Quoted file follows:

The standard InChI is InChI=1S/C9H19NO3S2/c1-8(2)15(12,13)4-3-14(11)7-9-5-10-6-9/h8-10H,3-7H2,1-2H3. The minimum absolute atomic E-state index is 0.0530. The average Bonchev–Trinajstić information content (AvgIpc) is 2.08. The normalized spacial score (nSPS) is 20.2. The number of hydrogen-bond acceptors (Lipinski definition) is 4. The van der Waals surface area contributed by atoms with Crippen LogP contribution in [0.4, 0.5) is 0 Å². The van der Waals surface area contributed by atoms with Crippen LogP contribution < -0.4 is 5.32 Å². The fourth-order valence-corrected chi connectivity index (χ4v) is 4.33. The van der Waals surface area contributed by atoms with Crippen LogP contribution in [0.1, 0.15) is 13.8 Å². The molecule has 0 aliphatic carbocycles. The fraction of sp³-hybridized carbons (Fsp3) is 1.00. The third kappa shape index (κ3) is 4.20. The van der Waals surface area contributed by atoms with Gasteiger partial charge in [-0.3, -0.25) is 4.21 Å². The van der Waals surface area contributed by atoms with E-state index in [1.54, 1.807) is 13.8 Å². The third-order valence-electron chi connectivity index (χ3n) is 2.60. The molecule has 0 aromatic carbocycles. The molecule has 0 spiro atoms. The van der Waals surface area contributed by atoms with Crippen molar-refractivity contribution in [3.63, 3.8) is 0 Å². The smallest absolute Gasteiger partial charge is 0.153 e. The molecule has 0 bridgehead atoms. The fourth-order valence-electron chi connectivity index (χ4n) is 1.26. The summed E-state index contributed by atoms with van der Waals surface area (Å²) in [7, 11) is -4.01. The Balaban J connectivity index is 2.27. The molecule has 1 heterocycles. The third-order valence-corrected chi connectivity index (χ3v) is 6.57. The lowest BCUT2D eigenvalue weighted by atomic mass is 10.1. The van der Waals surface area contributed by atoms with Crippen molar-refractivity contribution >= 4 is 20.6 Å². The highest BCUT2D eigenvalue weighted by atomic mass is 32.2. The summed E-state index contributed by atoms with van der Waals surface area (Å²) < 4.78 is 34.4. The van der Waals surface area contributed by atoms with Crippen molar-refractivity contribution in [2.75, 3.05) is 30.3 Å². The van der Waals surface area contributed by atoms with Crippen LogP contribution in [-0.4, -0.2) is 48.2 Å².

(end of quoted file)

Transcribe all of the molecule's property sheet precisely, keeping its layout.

The standard InChI is InChI=1S/C9H19NO3S2/c1-8(2)15(12,13)4-3-14(11)7-9-5-10-6-9/h8-10H,3-7H2,1-2H3. The minimum absolute atomic E-state index is 0.0530. The average Bonchev–Trinajstić information content (AvgIpc) is 2.08. The normalized spacial score (nSPS) is 20.2. The number of hydrogen-bond acceptors (Lipinski definition) is 4. The van der Waals surface area contributed by atoms with Crippen LogP contribution in [0.4, 0.5) is 0 Å². The van der Waals surface area contributed by atoms with Crippen LogP contribution < -0.4 is 5.32 Å². The fourth-order valence-corrected chi connectivity index (χ4v) is 4.33. The van der Waals surface area contributed by atoms with Crippen LogP contribution in [0.1, 0.15) is 13.8 Å². The molecule has 0 aliphatic carbocycles. The fraction of sp³-hybridized carbons (Fsp3) is 1.00. The third kappa shape index (κ3) is 4.20. The van der Waals surface area contributed by atoms with Gasteiger partial charge in [-0.3, -0.25) is 4.21 Å². The van der Waals surface area contributed by atoms with E-state index in [1.54, 1.807) is 13.8 Å². The third-order valence-electron chi connectivity index (χ3n) is 2.60. The molecule has 0 aromatic carbocycles. The molecule has 0 spiro atoms. The van der Waals surface area contributed by atoms with Crippen molar-refractivity contribution in [3.63, 3.8) is 0 Å². The smallest absolute Gasteiger partial charge is 0.153 e. The molecule has 0 bridgehead atoms. The fourth-order valence-electron chi connectivity index (χ4n) is 1.26. The summed E-state index contributed by atoms with van der Waals surface area (Å²) in [7, 11) is -4.01. The Balaban J connectivity index is 2.27. The molecule has 1 heterocycles. The third-order valence-corrected chi connectivity index (χ3v) is 6.57. The lowest BCUT2D eigenvalue weighted by atomic mass is 10.1. The van der Waals surface area contributed by atoms with Crippen molar-refractivity contribution >= 4 is 20.6 Å². The highest BCUT2D eigenvalue weighted by atomic mass is 32.2. The summed E-state index contributed by atoms with van der Waals surface area (Å²) < 4.78 is 34.4. The van der Waals surface area contributed by atoms with Crippen molar-refractivity contribution in [2.75, 3.05) is 30.3 Å². The van der Waals surface area contributed by atoms with Crippen LogP contribution in [-0.4, -0.2) is 48.2 Å².